The damage that drug users cause to themselves carries almost no weight in my position. To first order drug legalization has two major effects on me and my family:1) Increases drug use and therefore increases the likelyhood that we'll be injured in a DUI or other negligent accident.2) Decreases crime rates associated with a black market and therefore decreases the chance of getting harmed by crime.The concern about Pot legalization is that I don't think the crime rates associated with Pot are large, so #2 isn't significantly improved. And because of the duration of its effects, and only partial imparement, I suspect its increased use may significantly increase DUI rates.I have heard arguments that Pot legalization will reduce Pot consumption, and while I think it is possible, I've never seen convincing data to indicate it is likely. We could also combat the DUI problem by drastically increasing the penalties for DUI, which would lessen my objections. Honestly if you wanted to win my vote, simply tie Pot legalization to a raised (higher) threashold for DWI conviction paired with significantly increased penalties, and I think there will clearly be a net good.As for the harder drugs, legalizing them doesn't generally mean making them free, so while there will be some crime reduction it won't be total as theft will still occur. And if, as many are arguing, Meth causes an increase in violence independant of crime related to theft, it is hard to see how legalization could benefit society. For the case of a drug like heroin or LSD that is possible, but unlikely, to be combined with violence or driving, the crime assocated with the black market is probably worse than the harm from increasing use, so I'd favor legalization.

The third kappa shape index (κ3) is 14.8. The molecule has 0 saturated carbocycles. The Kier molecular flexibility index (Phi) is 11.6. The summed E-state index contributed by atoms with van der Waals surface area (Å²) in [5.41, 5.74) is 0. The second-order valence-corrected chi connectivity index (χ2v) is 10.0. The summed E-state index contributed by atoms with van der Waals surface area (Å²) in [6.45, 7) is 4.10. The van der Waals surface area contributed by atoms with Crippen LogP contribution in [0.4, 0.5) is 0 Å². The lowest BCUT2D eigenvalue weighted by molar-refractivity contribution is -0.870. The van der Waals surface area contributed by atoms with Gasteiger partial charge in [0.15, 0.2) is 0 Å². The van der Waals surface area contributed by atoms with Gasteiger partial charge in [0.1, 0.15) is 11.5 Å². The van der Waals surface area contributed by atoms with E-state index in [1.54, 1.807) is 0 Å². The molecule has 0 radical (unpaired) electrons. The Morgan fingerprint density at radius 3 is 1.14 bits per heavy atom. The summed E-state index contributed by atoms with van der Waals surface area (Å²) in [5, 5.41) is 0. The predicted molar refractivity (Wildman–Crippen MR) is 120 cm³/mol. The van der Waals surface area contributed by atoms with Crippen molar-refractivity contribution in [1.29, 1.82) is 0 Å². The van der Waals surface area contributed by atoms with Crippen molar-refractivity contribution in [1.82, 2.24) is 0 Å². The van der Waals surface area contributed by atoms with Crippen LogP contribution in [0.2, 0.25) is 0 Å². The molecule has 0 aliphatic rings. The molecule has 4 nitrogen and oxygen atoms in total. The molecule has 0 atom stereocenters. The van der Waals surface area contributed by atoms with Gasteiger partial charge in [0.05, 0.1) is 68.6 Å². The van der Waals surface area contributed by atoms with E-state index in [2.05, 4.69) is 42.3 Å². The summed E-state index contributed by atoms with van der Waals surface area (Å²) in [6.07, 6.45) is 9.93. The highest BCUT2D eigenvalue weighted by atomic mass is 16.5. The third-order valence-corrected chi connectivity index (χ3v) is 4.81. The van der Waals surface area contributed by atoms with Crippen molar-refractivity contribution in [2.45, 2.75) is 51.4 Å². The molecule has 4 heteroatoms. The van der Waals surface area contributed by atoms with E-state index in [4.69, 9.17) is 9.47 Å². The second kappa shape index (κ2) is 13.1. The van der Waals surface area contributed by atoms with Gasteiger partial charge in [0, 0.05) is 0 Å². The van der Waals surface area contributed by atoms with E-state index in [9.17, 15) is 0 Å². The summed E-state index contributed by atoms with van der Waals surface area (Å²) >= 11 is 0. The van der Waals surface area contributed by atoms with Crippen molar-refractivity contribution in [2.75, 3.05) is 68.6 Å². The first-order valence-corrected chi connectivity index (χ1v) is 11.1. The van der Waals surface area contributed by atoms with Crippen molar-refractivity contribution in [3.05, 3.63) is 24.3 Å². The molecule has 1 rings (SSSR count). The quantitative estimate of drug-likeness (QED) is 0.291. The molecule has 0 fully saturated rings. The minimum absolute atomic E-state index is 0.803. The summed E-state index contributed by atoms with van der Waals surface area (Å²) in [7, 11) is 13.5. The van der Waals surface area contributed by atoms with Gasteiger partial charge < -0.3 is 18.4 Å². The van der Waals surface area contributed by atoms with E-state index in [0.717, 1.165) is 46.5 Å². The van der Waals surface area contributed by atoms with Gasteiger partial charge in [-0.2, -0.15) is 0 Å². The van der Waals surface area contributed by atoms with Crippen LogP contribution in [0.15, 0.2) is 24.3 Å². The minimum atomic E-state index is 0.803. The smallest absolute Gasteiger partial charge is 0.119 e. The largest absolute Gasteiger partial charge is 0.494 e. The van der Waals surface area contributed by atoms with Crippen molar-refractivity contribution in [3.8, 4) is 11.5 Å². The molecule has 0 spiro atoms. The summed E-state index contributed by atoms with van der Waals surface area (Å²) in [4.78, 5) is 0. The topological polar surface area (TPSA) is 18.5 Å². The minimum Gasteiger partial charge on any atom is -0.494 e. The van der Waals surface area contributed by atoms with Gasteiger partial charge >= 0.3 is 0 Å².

Meth is a horrible drug. Tierney is talking about other amphetamines that would be legal if we scaled back the drug war, and would presumably be distributed by doctors.None of that changes the fact that meth is incredibly destructive. The Drug Warriors are not exaggerating about this one.It destroys people physically, it makes them unemployable, dangerously violent/paranoid, they don't take care of their kids; it's really horrible.Don't take my word, ask someone who has firsthand knowledge (I'm glad I don't). Not a Drug Warrior bureaucrat, but someone like a social worker or a cop.Lou:I think the main thing limiting LSD's users from doing more of it is that it's hard to get. The danger of legalizing LSD is that its users would be able to get it very easily, which would mean they would be likely to take a lot more of it in a shorter time period, which means they would be frying their brains and becoming zombies much faster than they're already doing now. LSD is way too damaging to people to legalize.